Bich, (pronounced: beak) came to the United States well over twenty years ago from Vietnam. She is a wonderfully kind and caring teacher. One of the things I love about Bich is that she's always asking questions. If she doesn't understand something that someone says, later, she'll come and ask me to explain it to her.
I love that she's always eager to learn.
One thing I've learned from Bich is that I (apparently) use a lot of idioms when I talk. I never realized this until I started working with her. She's constantly asking, "What does that mean?" "Can you explain what you just said?"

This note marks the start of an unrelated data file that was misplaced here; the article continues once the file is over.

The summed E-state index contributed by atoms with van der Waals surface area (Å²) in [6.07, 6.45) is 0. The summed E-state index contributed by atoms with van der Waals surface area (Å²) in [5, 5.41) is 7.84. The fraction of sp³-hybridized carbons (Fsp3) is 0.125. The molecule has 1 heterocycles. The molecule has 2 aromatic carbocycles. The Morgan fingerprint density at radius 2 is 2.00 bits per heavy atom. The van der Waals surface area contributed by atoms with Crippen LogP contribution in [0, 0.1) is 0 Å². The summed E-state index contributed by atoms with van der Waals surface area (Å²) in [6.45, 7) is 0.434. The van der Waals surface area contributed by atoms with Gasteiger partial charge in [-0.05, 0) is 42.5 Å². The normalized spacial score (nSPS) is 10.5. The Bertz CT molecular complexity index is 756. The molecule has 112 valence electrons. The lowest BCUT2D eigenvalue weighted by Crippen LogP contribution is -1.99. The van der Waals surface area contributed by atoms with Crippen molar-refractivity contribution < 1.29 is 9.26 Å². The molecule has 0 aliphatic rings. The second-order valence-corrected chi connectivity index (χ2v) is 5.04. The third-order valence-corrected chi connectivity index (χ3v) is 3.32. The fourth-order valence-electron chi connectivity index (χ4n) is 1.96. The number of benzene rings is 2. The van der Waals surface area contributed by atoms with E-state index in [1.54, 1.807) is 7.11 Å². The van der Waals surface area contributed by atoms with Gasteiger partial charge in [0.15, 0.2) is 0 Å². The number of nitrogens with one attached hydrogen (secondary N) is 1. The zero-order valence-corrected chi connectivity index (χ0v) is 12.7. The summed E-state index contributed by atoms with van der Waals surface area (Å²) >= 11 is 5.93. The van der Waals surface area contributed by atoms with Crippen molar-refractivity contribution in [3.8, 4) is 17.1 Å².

I'll give you some examples of the idioms I've had to explain:
- not out of the woods
- in the same boat
- cat got your tongue
- a blessing in disguise
- doubting Thomas
- a piece of cake
- a taste of your own medicine
- actions speak louder then words
- pot calling the kettle black
I could go on and on.
Well, when Bich and I were in our workshop today, the instructor threw out an idiom that I've never heard.
My mind exploded with curiosity. So this is what Bich feels like!
She said, "Everything is there for you ... from the soup to the nuts."
What the heck? What does that mean? Does anyone know?
Someone told me is meant you had/have everything you need ... like a meal. From the appetizer (soup) to dessert (nuts).
But who wants nuts for dessert?